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Achondroplastic Dwarfism

The Role of Genetics in Achondroplastic Dwarfism

Although achondroplastic dwarfism can be inherited, 80 percent of cases are due to new, sporadic mutations involving the FGFR3 gene.
 
The FGFR3 gene makes a protein that regulates bone growth. It does this by limiting the formation of bone from cartilage (a process called ossification), particularly in the long bones of the arms and legs. Researchers believe that mutations in the FGFR3 gene cause the protein to be overly active, which interferes with ossification and leads to the disturbances in bone growth seen with this disorder.
 
This theory is supported by the "knock-out" mouse model in which the protein is absent. Without this protein, the regulation of bone formation is lost. The result is a mouse with excessively long bones and elongated vertebrae, resulting in a long tail. Achondroplastic mouse models are useful tools in developing potential treatments.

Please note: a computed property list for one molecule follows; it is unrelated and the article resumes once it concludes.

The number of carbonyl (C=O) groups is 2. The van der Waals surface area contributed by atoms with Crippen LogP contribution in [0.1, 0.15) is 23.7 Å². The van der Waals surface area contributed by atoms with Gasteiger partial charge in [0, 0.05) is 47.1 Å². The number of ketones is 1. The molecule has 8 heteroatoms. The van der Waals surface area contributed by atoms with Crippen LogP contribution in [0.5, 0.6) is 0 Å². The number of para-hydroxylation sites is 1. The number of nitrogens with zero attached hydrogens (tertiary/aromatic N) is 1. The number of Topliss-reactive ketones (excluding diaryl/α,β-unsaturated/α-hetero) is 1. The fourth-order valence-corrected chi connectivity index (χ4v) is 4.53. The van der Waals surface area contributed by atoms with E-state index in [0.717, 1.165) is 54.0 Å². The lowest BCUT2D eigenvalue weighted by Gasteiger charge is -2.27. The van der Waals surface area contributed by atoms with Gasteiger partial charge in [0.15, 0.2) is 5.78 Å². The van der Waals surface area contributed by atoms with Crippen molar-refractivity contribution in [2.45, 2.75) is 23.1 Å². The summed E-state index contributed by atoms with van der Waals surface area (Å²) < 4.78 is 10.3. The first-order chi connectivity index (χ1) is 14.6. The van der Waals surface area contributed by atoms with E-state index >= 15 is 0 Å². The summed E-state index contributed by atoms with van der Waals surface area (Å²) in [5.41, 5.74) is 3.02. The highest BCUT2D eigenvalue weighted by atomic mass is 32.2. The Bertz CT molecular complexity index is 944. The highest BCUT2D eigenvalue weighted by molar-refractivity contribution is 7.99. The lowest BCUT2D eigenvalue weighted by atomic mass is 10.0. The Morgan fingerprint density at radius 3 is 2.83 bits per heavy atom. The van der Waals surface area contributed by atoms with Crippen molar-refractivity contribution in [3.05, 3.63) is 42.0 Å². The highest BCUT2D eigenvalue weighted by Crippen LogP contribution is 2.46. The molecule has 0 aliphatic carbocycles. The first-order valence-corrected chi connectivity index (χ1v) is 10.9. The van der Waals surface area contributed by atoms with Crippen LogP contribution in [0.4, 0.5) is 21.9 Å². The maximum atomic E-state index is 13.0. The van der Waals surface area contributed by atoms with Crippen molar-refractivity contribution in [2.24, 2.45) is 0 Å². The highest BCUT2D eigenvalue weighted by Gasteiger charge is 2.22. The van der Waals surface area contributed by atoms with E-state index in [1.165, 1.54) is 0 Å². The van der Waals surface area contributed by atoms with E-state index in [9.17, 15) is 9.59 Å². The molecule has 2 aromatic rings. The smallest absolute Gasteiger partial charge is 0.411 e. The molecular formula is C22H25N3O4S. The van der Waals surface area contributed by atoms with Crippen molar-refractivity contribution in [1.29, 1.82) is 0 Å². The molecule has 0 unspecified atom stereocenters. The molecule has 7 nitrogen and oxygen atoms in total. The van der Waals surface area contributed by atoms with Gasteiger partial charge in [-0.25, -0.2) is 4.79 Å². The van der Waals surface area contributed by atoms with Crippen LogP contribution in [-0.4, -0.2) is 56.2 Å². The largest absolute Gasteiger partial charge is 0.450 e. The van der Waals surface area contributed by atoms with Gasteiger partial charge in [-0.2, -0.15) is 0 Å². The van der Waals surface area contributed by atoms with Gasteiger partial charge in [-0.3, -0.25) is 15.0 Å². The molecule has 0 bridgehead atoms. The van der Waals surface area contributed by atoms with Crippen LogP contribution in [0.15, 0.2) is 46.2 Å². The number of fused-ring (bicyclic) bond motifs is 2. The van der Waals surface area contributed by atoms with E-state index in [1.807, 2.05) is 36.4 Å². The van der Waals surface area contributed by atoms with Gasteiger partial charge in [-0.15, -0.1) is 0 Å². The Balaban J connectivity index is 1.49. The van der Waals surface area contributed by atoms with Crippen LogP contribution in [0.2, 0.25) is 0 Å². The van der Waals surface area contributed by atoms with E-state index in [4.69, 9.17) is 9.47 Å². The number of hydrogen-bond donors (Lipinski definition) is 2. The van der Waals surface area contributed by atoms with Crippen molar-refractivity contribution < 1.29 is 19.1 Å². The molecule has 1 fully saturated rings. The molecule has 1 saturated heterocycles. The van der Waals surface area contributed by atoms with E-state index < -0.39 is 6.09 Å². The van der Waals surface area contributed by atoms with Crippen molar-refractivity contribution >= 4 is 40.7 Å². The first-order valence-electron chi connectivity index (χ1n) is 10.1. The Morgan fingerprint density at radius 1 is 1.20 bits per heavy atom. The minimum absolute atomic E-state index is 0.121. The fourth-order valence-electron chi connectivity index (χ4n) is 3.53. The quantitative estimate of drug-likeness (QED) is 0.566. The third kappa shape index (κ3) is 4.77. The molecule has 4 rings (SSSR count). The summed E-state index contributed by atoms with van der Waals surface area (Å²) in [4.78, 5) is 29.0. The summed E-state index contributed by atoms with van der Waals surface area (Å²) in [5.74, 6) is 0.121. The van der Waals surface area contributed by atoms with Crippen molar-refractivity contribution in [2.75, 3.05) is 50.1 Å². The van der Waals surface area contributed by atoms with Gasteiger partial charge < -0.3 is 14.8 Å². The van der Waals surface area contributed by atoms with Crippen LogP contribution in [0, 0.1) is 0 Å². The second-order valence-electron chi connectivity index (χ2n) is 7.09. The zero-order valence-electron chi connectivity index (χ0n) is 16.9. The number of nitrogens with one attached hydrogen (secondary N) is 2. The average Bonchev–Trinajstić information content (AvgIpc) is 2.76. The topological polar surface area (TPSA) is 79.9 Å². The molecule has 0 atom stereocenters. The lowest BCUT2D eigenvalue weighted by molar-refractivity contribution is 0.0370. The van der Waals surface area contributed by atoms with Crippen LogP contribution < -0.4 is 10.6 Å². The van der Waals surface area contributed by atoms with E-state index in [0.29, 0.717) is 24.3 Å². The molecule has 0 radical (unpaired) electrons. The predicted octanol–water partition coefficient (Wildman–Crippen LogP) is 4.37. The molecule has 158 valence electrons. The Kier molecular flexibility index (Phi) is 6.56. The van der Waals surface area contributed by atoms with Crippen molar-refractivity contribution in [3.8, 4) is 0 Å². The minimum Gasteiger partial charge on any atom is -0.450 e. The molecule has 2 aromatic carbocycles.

(Click Achondroplasia Genetics to learn more.)
 

Signs and Symptoms of Achondroplastic Dwarfism

All people with achondroplastic dwarfism have a short stature. The average height of an adult male with the condition is 131 centimeters (52 inches, or 4 feet 4 inches) and the average height for an adult female is 124 centimeters (49 inches, or 4 feet 1 inch).
 
The characteristic symptoms of achondroplastic dwarfism include:
 
  • An average-size trunk.
  • Short arms and legs with particularly short upper arms and thighs.
  • An enlarged head (macrocephaly) with a prominent forehead.
  • Fingers that are typically short. The ring finger and middle finger may diverge, giving the hand a three-pronged (trident) appearance.
     
People with this condition are generally of normal intelligence.
 
(Click Symptoms of Achondroplasia for more information.)
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